I run into John Edwards' press secretary, Jennifer Palmieri, in the basement of Holloway Hall at the University of New Hampshire just before the debate is about to start. Outside it's cold as hell, but there's a snack tray set up here with coffee and brownies. "You're with GQ," she says.
"I'm with Harper's now," I reply. (1)
"It's down to Dean, Clark, and Edwards," she tells me, and I feel like we're picking up an old conversation, except last time we met Clark wasn't in the race, and maybe he still isn't. I'm going to need to meet the general soon, figure out where he's really at. The Washington Post has a quote from him talking to a counter woman at a Dunkin' Donuts -- "Do you make your donuts here?" "No." "So how do they get here?" I talk with Jennifer for a while and at some point she narrows her eyes on me, like she's suddenly seen deep into my soul. "You're smarter than you look," she says, and I realize that before this election is over she will tell me lies and I will repeat them, because she is strong and I am weak, and now that she's found me out I won't have much of a chance against her.
I still don't have a place to stay tonight. There's a postdebate party for credentialed press sponsored by the New Hampshire Democratic Party. I'm going to head there later and see if I don't have something I can trade.
The problem with the debate is that, with Al Gore endorsing Howard Dean, there isn't a whole lot to debate, except who is willing to bow out so a single machine candidate can mount a legitimate challenge to Howard Dean's thick-necked juggernaut. Most of the candidates are just pissed off by the whole thing. You can pretty much see it plastered over their curled smiles, just dying to get out, "Fuck fat fucking Al shit fucking Gore."
Kerry says the election isn't over until the votes are counted, which sounds good but simply isn't true. I can't blame John Kerry for being angry, though. He was supposed to win this thing. Sharpton says that nobody is going to tell the voters who they have to vote for, they will make up their own minds. But Sharpton isn't even running for president, not in the real sense. And saying that the voters will make up their own minds is really giving too much credit to the average American. Lieberman says he thinks his chances are better now that Gore is endorsing Dean. He says the money is pouring in and people are stopping him in airports. Edwards' basic response to every question is that he is an outsider. Edwards' constant harping on his outsider image really starts to wear me down in a bad way. It doesn't match his hair style or his suit. It might be when John Kerry says, "I love John Edwards," that I lose faith completely. It's the most amazing confession of the debate, and I have to turn to Shir Haberman from the Portsmouth Herald to make sure I heard it right. "Did John Kerry just say he loves John Edwards?"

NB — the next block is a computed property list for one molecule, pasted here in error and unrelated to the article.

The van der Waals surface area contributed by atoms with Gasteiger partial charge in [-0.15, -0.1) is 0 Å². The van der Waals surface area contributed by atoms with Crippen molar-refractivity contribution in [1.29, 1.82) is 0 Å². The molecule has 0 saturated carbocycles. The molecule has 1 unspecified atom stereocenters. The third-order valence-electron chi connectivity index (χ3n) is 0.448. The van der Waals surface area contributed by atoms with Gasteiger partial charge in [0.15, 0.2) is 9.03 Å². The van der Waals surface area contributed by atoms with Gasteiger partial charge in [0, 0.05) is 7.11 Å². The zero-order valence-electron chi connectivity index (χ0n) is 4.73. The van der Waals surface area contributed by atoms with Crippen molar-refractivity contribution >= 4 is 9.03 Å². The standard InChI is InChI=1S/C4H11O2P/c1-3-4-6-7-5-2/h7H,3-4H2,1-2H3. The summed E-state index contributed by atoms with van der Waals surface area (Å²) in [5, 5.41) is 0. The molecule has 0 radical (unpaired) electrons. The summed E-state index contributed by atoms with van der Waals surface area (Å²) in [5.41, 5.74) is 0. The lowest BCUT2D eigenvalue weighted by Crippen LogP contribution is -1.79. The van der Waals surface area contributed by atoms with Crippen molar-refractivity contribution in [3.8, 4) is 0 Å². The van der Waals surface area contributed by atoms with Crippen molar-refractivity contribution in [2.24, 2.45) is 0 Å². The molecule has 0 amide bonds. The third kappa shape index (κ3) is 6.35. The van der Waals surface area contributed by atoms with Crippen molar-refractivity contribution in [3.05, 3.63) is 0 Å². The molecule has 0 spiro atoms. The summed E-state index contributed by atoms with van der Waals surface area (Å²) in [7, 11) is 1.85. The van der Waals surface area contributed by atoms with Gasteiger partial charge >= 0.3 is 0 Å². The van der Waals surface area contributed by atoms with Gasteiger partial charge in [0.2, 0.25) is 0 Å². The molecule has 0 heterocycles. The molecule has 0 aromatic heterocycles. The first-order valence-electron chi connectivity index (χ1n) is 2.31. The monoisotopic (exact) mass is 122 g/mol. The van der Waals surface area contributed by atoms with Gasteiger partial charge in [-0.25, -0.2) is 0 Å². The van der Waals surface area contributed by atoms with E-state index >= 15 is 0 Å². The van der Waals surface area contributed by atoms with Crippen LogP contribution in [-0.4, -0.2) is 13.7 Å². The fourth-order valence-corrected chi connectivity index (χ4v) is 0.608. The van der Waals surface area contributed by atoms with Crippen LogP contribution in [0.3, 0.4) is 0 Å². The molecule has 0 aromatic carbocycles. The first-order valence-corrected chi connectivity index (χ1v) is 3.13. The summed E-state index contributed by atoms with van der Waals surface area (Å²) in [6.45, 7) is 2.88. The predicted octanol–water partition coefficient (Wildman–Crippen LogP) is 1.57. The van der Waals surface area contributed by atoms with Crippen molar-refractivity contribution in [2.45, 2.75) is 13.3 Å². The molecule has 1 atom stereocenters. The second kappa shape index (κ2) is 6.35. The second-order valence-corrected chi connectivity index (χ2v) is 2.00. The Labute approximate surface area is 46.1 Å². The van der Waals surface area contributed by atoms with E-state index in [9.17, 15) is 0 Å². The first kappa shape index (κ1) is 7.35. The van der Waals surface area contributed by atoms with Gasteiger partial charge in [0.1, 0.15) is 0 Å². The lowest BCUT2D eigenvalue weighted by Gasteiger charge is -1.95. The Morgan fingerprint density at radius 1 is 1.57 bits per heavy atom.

"Yes, he did that."
After that every time John Edwards says he's an outsider I hear John Kerry saying I love you:
John Edwards: "I am very much an outsider."
John Kerry: "I love you."
John Edwards: "I'm an outsider. I have not spent my whole life in politics, like most of these folks."
John Kerry: "I love you, man."
John Edwards: "The question is, Who is in the best position to change what's going on in Washington? People who've spent a lot of time there, people who've spent most of their life in politics? Or somebody who comes from a different place, who's been fighting these people all his life? That's me, and that's why people should vote for John Edwards.
John Kerry: "I soooo love you. I'm just completely into you. I don't know what to do about it."
There are two hundred reporters in that room watching a big-screen TV but I am probably the only one who changes his mind about John Edwards.
1. I'd lied about the GQ affiliation. I was lying about Harper's.